Out-of-Favor Alibaba’s Earnings Hit by Higher Taxes

Alibaba Group Holding Inc. reported a three-year-high effective tax rate in its disappointing third-quarter earnings, the latest hit to the e-commerce giant’s fiscal performance amid a regulatory crackdown that has rattled the tech sector.

For the quarter ended September, Alibaba has paid nearly 6.1 billion yuan ($954 million) in income tax, more than triple the 1.9 billion yuan in the same period last year. Its effective tax rate, hence, amounted to 24%, excluding factors like share-based compensation expense, revaluation and disposal gains/losses of investments, and so on, according to its quarterly results.

The change resulted from “certain subsidiaries” being excluded from the government’s tax reduction list this year, Alibaba explained in the financial statement. These subsidiaries were approved for the Key Software Enterprise (KSE) status in 2019, which entitled them to a reduced tax rate of 10% in the coming year. However, they missed out on KSE status in 2020.

That raised the Hangzhou-based tech titan’s effective tax rate to the highest in three years, during which the rate was mostly between 17% to 18%, figures in its past statements showed.

“Because the preferential tax rates related to KSE are subject to annual review by the relevant tax authorities in China, there is always a risk that companies that apply would not be granted the tax benefit,” Citigroup analyst Alicia Yap wrote in a research note in August. “The argument basis sounds reasonable given a tightening regulatory environment and recent antitrust investigation and fines on the internet sector.”

Authorities, meanwhile, have raised the bar for tech companies to qualify for a tax break this year. A note released by the Ministry of Industry and Information Technology and three other departments in April listed seven conditions, including spending at least 7% of their annual revenue on research and development (R&D), R&D staff accounting for over 25% of the total workforce, and software revenue making up for more than 55% of the total revenue.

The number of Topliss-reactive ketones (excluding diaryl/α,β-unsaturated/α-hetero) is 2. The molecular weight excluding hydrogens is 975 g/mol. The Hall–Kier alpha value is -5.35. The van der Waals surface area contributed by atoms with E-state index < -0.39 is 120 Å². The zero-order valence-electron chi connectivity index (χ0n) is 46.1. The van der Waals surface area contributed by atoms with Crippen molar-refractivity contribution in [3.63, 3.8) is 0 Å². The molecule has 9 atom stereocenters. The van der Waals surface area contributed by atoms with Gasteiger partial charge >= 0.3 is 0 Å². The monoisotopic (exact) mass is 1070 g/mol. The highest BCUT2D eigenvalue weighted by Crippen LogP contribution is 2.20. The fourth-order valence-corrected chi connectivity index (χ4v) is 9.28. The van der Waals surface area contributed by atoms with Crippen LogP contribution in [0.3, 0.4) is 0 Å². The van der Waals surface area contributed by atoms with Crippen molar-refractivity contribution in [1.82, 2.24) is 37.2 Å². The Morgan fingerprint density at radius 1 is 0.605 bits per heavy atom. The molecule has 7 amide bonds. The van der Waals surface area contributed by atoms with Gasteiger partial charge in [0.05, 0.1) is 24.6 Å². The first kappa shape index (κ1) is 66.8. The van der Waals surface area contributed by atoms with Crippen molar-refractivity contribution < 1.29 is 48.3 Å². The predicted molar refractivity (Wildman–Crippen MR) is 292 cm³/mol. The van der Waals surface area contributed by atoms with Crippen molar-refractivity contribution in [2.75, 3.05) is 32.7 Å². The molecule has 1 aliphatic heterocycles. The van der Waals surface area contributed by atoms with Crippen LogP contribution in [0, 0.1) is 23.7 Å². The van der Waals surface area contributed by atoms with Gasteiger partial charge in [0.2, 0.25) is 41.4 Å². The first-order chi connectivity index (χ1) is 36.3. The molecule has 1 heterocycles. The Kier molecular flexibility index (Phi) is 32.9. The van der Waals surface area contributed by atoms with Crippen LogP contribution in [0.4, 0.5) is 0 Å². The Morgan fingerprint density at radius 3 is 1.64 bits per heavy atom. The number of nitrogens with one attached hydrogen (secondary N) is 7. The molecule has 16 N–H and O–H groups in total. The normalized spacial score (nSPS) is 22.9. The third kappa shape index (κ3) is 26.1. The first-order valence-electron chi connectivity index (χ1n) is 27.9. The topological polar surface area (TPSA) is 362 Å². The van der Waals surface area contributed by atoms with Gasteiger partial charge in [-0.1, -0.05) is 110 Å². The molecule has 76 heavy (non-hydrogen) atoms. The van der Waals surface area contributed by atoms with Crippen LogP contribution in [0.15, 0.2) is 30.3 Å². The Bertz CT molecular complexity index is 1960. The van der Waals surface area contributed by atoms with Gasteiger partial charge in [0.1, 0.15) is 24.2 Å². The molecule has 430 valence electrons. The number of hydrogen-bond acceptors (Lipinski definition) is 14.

The mobile internet industry, like browser, navigation, and mobile payment companies, was removed from the sectors eligible for the tax break, as the government shifted policy support to China’s integrated circuit and infrastructure software industries, according to the policy published in August 2020.

Under the policy, the firms that do qualify will be able to get exemptions from corporate income tax for the first five years after they turn a profit. After that, they only need to pay a 10% rate, well below the standard rate and more generous than previous policies.

The firms will also be up for a string of other government-supported benefits, such as import tariff exemptions, support for listing at home and overseas, access to medium- and long-term loans, and enhanced intellectual property rights protection.

Alibaba has faced a series of regulatory crackdowns since late last year. In April, the company was fined a record $2.8 billion by the market watchdog for its monopolistic behaviour. In the most recent round of antitrust penalties, Alibaba was again fined more than $938,000 for cases that could go back almost a decade ago.

On Oct. 18, the tech giant slashed its full-year revenue forecast while posting weaker-than-expected September quarter results, in which its net income plunged over 81% year-on-year to 5.4 billion yuan ($833 million) and earnings per share also fell 38% from a year ago.

According to Bloomberg reporting, Alibaba’s price targets have been slashed for the 18th straight week, with at least four analysts cutting their targets this week.

Bloomberg contributed to this story.

Authors: Cheng Siwei, Manyun Zou, Caixin Global

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